It's all anyone's talking about, of course, even though we do have two good races going for the wild card right now, the tale of a team that lost in the first round of the playoffs is apparently more interesting because Brad Pitt is involved. Pitt, who usually graces the cover of supermarket checkout magazines, is even on the cover of Sports Illustrated this week. I don't expect to see him on the front of Baseball America, but I wouldn't be shocked if he were.

Or at least those of us with keyboards. I've heard reviews all over the board -- from those too close who go against the grain and hate everything to those who are indifferent and those who loved it. I've heard people named in the book (and movie) who thought it was awful and a complete work of fiction and others who show up as characters who say it does a great job of showing what it was like. It just goes to show that perception differs much more than reality.

One of those who says good things about it is Scott Hatteberg, who is played by Chris Pratt in the movie (both are pictured above, with the real-life Hatteberg on the right).

"It caused the hair to rise on the back of my neck," Hatteberg told Baseball Prospectus' John Perrotto.

When I covered Hatteberg, he was one of my favorite guys to interview because of his insight to the game -- and his outside interests. I ran into him at a Wilco concert once and we'd often talk music and movies. He's also extremely intelligent and while I used to say I could see him as a manager (and still could), now he's working in the A's front office and I could easily see him as a general manager.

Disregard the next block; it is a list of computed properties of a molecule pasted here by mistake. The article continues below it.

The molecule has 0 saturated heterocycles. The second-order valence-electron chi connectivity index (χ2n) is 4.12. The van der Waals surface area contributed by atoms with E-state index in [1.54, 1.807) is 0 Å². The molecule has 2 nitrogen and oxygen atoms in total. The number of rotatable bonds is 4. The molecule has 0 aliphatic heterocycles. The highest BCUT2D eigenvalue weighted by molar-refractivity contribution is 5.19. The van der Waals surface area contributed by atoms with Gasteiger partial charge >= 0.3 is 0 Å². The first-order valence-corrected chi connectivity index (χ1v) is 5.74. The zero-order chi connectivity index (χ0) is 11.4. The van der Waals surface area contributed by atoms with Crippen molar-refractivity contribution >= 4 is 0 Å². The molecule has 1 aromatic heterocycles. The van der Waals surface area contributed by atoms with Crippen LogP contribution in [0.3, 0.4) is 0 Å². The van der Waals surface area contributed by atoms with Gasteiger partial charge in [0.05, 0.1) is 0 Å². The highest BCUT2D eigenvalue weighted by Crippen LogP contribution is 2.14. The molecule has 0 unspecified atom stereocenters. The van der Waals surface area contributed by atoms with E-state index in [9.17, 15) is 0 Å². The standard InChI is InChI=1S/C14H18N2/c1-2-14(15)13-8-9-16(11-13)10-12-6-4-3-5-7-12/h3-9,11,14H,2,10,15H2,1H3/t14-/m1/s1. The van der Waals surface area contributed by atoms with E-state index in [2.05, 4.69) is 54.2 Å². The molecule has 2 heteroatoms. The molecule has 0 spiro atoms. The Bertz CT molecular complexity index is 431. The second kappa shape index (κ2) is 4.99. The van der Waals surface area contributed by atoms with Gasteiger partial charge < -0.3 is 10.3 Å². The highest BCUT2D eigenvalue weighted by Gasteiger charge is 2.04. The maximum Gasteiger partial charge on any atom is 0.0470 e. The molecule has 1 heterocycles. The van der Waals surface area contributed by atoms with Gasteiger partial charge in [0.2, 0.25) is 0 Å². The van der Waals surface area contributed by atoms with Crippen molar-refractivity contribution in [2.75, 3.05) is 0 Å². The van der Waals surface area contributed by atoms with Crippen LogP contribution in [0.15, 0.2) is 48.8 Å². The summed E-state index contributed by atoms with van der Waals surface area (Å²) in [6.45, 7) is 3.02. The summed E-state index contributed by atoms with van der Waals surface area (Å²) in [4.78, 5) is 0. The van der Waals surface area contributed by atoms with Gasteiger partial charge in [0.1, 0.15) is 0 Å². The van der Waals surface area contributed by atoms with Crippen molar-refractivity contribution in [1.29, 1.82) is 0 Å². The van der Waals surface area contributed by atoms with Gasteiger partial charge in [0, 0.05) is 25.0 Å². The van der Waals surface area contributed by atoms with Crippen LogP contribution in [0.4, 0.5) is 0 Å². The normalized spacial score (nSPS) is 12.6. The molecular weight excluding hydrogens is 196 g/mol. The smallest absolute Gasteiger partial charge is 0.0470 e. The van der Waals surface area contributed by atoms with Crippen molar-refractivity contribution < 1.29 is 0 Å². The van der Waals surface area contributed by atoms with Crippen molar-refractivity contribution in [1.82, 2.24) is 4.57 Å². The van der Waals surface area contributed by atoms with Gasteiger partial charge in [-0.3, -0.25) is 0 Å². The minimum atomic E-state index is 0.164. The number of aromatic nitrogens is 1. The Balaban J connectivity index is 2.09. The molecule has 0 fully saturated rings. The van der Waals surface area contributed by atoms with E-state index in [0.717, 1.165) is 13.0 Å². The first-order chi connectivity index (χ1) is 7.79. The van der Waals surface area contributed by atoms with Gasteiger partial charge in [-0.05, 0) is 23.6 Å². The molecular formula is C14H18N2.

Hatteberg's one of the reasons I want to see the movie, with the portrayal of scouts as simpletons relying on outdated methods to judge players and the oversimplification of saber metric principals as reasons I'm skeptical. 

The scene in the preview with David Justice having to put money in a Pepsi machine is the one that makes me cringe the most -- it's total fiction, as Daniel Brown of the San Jose Mercury News points out in this handy true-false scorecard on the movie -- and makes me wonder if I'll be one of those watching just to point out inaccuracies as opposed to just sitting back and trying to enjoy the movie as a whole. Sometimes that's tough -- any time I see a press conference where reporters start clapping usually make me hate just about the best of movies. A little knowledge on a  subject can help when enjoying a movie, but more info can totally ruin it.